“It’s interesting that the Democrats spend more time worrying about what they’re against than what they’re for,” said a Republican leadership aide.
Indeed, Democrats are looking to turn up their defensive efforts to try to poke holes in the GOP plan. They plan to argue that the proposal does nothing to “improve the long term solvency” of Social Security, would increase the federal debt and remains an attempt to privatize the system.
“Our message is: Social Security is not for sale,” House Minority Whip Steny Hoyer (D-Md.) said. “We don’t believe that Social Security stability is for sale. We don’t believe [Thomas] is going to be able to put enough sweeteners in this bill to get the votes to undermine Social Security, which is what they want to do.”
Democrats say they will ultimately offer an alternative of their own — a plan for solvency and protecting the trust fund — once they have fully educated the public about the pitfalls of private accounts. In the meantime, the party will continue its call for a bipartisan sit-down with Republican leaders to “come up with a bipartisan solution,” sources said.
The minority party already has held some 900 town halls and forums across the country, and House Democratic leaders are asking Members to each hold at least one more to surpass the 1,000 mark over the next 15 days. Many of those events will be held over the recess when Members are back in their districts.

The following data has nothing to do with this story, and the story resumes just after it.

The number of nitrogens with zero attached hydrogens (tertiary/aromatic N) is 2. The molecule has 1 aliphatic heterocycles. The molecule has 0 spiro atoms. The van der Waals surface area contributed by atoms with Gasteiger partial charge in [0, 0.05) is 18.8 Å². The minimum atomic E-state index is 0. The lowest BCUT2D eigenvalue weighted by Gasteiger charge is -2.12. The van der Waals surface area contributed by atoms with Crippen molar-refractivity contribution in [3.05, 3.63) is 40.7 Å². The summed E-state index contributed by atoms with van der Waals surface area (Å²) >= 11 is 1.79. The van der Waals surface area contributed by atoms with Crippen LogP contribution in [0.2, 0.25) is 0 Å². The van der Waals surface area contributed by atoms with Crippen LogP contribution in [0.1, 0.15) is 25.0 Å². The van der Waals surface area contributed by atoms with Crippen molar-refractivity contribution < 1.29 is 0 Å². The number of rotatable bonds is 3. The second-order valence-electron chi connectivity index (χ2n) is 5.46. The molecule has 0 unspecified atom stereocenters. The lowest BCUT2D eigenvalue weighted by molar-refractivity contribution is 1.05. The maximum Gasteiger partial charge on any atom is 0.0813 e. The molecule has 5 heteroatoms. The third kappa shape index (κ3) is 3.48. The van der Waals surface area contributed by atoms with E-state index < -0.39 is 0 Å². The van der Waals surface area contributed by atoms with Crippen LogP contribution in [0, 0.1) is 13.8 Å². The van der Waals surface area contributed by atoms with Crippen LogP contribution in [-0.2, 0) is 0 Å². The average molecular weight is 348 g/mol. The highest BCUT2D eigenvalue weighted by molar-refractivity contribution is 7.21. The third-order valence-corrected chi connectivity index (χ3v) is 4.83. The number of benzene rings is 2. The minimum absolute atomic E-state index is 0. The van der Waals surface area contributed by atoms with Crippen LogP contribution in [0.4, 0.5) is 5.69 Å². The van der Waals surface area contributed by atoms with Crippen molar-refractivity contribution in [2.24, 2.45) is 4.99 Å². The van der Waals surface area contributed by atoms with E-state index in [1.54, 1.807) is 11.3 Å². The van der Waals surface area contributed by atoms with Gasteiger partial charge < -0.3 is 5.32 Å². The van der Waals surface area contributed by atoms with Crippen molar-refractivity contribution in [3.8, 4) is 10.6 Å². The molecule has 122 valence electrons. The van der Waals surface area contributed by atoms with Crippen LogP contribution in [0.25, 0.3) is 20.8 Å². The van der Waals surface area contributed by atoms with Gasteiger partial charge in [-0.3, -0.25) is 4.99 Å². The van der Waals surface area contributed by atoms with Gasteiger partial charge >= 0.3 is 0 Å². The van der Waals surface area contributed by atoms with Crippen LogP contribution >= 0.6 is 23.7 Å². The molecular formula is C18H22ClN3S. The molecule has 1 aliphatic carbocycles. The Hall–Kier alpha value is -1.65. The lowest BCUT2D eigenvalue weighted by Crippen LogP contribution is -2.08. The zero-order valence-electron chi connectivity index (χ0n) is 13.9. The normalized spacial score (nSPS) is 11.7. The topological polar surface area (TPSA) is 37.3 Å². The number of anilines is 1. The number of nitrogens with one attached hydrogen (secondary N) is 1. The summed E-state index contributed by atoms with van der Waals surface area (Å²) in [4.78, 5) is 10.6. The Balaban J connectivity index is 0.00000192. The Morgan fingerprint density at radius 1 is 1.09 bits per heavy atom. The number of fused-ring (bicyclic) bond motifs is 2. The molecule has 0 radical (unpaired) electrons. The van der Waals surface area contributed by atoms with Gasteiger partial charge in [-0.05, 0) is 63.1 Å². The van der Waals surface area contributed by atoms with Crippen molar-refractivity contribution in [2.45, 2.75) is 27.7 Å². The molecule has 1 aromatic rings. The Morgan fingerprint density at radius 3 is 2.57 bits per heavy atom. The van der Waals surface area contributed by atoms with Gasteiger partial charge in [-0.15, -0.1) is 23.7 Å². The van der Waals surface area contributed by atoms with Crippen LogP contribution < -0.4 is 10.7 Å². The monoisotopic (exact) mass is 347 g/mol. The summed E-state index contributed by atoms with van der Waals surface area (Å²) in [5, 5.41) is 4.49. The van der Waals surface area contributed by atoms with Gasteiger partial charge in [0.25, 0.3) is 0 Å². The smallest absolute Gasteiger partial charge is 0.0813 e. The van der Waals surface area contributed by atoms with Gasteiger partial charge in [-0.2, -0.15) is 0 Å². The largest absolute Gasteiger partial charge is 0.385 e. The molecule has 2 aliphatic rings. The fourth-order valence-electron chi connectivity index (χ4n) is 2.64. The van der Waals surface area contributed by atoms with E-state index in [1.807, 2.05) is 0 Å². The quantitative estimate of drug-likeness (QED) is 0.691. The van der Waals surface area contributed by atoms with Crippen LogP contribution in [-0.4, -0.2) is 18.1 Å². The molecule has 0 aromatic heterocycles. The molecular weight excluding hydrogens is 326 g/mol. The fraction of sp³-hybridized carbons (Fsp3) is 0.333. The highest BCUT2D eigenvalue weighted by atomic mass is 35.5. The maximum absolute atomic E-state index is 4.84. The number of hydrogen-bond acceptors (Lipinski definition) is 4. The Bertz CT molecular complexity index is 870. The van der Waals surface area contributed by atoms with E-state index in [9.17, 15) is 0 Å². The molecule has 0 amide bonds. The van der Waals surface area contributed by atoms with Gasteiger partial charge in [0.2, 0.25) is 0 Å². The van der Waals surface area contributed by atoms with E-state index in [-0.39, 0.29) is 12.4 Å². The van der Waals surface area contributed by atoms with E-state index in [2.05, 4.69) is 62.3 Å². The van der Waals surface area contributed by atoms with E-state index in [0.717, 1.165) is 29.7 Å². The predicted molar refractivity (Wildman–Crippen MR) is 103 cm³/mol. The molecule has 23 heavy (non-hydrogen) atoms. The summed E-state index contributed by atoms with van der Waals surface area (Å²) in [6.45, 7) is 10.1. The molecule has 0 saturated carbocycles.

Hoyer said Democrats could not hope for better timing for their forums given the Republicans’ latest proposal. He said the American public already is in disagreement with GOP efforts to privatize the system, and Democrats will use the recess to try to deepen that opposition.
“I think it’s a shell game and a stalking horse for private accounts,” Hoyer said of the latest GOP plan. “We believe the newest proposal provides more reason to go out and educate the public about what they are trying to do.”
In a “Dear Colleague,” distributed this week to House Democrats, leaders instructed Members to hold town halls, Internet town halls, speeches and round table discussions with constituents. The leaders urged Members to focus on minorities, young people and rural Americans.
“Republicans are not giving up, and neither can we,” wrote Hoyer and House Minority Leader Nancy Pelosi (D-Calif.).
To bolster their arguments, Democrats are also relying on a report put together by Rep. John Spratt (D-S.C.) outlining the flaws in the House and Senate Republican proposals. Members are expected to use that report when talking to constituents over the break.
Leaders are also arming House Democrats with a recess packet that urges Members to make Social Security and veterans’ benefits their priorities this recess. In the document, Pelosi told her Caucus to characterize the latest Republican Social Security proposal as just another version of President Bush’s call for private accounts, calling it another attempt to “replace a guaranteed benefit with a guaranteed gamble.”
“Like the Bush privatization plan, the Republican proposal would divert payroll contributions to create private accounts,” Members are told. “The only difference is cosmetic — the Republican plan would still cut guaranteed benefits.”